On the naval side the plan may be more formidable. It is true that Germany has failed to block the Dardanelles, and the Balkan States abutting on the Black Sea are likely to take a more independent line for that reason. But it is impossible to think we have as yet felt the full force of the German attack by submarine and aeroplane. Up to this moment they have not been used in the Mediterranean for instance ; and an appearance there might have the effect of causing us to disperse our force. The aeroplanes have so far never been used in greater numbers than twelve or four- teen. The use of submarines is, no doubt, limited, since even if Germany could build as fast as she had claimed, the skilled crews of submarines cannot be provided in a day. But undoubtedly she is feverishly building.

This attempt to break our blockade and impose a counter one must be taken seriously. The first, if successful, would mean that we had lost our strongest weapon, and the character of the war would be fundamentally changed. Success in imposing a German blockade would, of course, be the end. To measure the chances of German success we have the results of the last ten days, and these seem to show that even in the most favourable conditions, even in the restricted area of the North Sea, notwithstanding the use or drifting mines, the aeroplane fails with heavy loss. More- over winter imposes some handicaps even on the use of submarines and aeroplanes. Convoys would seem reason- ably easy prey for German bombers ; yet, so far, they have escaped injury. It is the bombers that have been destroyed.

Our real danger, indeed, seems to be incidental and remediable rather than fundamental. It was over-confidence that led to the invasion of Scapa Flow, and it may be mis- placed confidence to think we can meet and always defeat the enemy at our own gates. However reliable is civilian morale a persistent bombardment of industrial areas by means, perhaps, of poison-gas must have some effect. And suppose the Germans use poison-gas against convoys? It was Clausewitz who said, " All reasons of humanity which you might advance will only expose you to being beaten by a less sentimental enemy." The Germans in war do not suffer from sentimentality.

The " Four-year plan " for the blockade of Britain is not without its tinge of propaganda and shows how much the British preparations for three years' war disturbed Germany. But that a new and resolute attempt, made without scruple or reserve, is about to be directed against us is certain. Whenever and however it is made we can defeat it; but are we to continue waiting for Germany to attack us? For what reason is the initiative left to her? Even a Solomon could hardly supply a sufficient reason. There has never been a war in which strategy was fettered so much by policy. If one could conceive of any convincing policy which would justify the cession of the initiative to the enemy the case would be entirely different.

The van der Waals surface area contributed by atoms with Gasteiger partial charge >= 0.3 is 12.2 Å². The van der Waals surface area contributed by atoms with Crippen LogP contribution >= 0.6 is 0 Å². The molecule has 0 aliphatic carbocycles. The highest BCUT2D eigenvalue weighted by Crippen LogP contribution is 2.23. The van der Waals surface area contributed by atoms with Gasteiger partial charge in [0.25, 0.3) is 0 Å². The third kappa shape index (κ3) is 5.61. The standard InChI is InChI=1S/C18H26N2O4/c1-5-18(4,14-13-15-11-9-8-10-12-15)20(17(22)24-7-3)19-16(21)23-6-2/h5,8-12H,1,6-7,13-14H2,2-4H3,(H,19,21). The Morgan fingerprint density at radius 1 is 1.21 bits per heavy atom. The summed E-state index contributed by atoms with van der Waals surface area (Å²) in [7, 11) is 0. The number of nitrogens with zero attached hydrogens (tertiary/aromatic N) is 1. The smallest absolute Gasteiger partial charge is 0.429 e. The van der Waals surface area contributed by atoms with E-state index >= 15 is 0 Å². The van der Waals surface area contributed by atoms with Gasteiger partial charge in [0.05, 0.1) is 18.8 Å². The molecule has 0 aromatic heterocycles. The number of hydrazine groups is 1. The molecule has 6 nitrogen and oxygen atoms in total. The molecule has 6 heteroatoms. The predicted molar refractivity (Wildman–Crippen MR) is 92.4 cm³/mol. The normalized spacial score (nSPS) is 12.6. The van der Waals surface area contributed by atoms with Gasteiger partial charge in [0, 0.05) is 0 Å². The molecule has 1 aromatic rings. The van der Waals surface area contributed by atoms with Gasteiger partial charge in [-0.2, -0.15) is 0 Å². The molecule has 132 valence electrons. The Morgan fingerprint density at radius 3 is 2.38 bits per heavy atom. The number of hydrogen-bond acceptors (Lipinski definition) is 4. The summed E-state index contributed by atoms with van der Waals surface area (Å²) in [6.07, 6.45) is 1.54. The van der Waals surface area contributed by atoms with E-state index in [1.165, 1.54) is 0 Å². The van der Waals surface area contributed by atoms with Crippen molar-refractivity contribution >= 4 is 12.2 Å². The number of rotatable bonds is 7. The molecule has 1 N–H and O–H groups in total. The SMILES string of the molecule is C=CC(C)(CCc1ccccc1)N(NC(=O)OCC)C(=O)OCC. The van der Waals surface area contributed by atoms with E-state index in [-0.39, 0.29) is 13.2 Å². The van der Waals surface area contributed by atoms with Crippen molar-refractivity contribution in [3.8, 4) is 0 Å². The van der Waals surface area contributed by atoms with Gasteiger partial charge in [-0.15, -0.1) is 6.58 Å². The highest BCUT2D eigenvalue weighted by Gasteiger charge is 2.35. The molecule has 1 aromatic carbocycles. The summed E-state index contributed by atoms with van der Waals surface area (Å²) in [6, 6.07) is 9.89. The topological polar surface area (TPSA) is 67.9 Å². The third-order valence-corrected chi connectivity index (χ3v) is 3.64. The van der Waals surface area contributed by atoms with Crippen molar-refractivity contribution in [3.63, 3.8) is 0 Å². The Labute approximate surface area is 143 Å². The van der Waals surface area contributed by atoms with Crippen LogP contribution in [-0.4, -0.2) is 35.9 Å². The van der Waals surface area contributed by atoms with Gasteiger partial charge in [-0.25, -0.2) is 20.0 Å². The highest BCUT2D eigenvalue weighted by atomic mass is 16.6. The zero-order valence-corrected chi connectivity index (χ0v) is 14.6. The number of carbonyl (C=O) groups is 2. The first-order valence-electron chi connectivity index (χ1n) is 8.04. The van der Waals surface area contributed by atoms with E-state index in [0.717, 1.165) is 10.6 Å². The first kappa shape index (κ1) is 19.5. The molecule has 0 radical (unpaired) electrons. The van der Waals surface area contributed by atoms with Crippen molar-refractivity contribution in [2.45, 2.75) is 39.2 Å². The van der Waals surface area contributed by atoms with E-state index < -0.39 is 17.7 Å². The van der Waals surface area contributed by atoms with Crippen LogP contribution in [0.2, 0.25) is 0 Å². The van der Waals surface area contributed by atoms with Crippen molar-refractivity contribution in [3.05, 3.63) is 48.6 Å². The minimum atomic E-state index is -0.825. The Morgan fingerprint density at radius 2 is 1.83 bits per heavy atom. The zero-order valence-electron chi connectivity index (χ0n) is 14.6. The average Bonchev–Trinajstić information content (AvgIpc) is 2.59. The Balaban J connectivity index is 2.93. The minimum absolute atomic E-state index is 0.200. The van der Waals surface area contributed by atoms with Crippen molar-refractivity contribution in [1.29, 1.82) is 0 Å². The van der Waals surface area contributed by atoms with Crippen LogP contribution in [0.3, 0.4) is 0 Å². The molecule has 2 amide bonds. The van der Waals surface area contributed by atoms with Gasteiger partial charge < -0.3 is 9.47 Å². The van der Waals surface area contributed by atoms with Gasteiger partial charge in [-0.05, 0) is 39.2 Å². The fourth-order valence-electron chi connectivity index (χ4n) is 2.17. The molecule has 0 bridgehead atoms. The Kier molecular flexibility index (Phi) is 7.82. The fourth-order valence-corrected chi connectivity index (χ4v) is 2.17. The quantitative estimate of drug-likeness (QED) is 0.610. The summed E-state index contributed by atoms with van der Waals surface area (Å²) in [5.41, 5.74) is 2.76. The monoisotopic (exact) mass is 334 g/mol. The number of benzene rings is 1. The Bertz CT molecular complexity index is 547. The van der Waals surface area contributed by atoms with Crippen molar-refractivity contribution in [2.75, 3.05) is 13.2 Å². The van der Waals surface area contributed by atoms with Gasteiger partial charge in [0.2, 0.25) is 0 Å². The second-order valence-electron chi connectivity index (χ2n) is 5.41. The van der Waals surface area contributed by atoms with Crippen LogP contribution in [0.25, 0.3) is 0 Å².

One of the oldest principles of war is " the best defence is a resolute attack." There is no hint of a reason for our present preference for defending vital interests on our own ground. If our airmen can take long flights over Germany to observe and lecture the enemy they can as easily carry the war into the other camp. They have shown their mettle already. They are anxious to do more. Though there is not a great deal to choose between the German and British aeroplanes, it seems clear that the advantage is on our side. Some of the German machines are not so well constructed and not so easily manoeuvred as ours. But with the machines and the men, some fatal error seems to have decided on the defensive. If we are going to risk all on the ability to win by means of the blockade alone, we may have to face a long- drawn-out campaign and suffer many unhappy surprises. Our best course is to resume the initiative and attack the enemy bases, factories and communications immediately, and on the long view this is our safest policy.